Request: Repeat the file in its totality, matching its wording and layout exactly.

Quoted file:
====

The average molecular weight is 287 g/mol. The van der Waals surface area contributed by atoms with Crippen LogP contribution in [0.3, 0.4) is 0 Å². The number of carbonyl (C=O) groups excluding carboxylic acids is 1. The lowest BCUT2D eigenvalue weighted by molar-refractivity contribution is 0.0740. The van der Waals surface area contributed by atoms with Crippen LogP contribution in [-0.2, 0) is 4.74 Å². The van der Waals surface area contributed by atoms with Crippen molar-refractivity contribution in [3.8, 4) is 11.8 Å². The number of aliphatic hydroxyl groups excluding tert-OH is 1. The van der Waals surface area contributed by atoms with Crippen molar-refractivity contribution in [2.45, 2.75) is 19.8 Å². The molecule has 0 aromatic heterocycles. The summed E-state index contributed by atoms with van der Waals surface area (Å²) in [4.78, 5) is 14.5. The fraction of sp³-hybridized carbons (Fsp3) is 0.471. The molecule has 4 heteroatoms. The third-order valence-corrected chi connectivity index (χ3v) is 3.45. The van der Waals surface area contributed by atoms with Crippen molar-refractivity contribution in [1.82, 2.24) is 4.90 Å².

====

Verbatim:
The average molecular weight is 287 g/mol. The van der Waals surface area contributed by atoms with Crippen LogP contribution in [0.3, 0.4) is 0 Å². The number of carbonyl (C=O) groups excluding carboxylic acids is 1. The lowest BCUT2D eigenvalue weighted by molar-refractivity contribution is 0.0740. The van der Waals surface area contributed by atoms with Crippen LogP contribution in [-0.2, 0) is 4.74 Å². The van der Waals surface area contributed by atoms with Crippen molar-refractivity contribution in [3.8, 4) is 11.8 Å². The number of aliphatic hydroxyl groups excluding tert-OH is 1. The van der Waals surface area contributed by atoms with Crippen molar-refractivity contribution in [2.45, 2.75) is 19.8 Å². The molecule has 0 aromatic heterocycles. The summed E-state index contributed by atoms with van der Waals surface area (Å²) in [4.78, 5) is 14.5. The fraction of sp³-hybridized carbons (Fsp3) is 0.471. The molecule has 4 heteroatoms. The third-order valence-corrected chi connectivity index (χ3v) is 3.45. The van der Waals surface area contributed by atoms with Crippen molar-refractivity contribution in [1.82, 2.24) is 4.90 Å².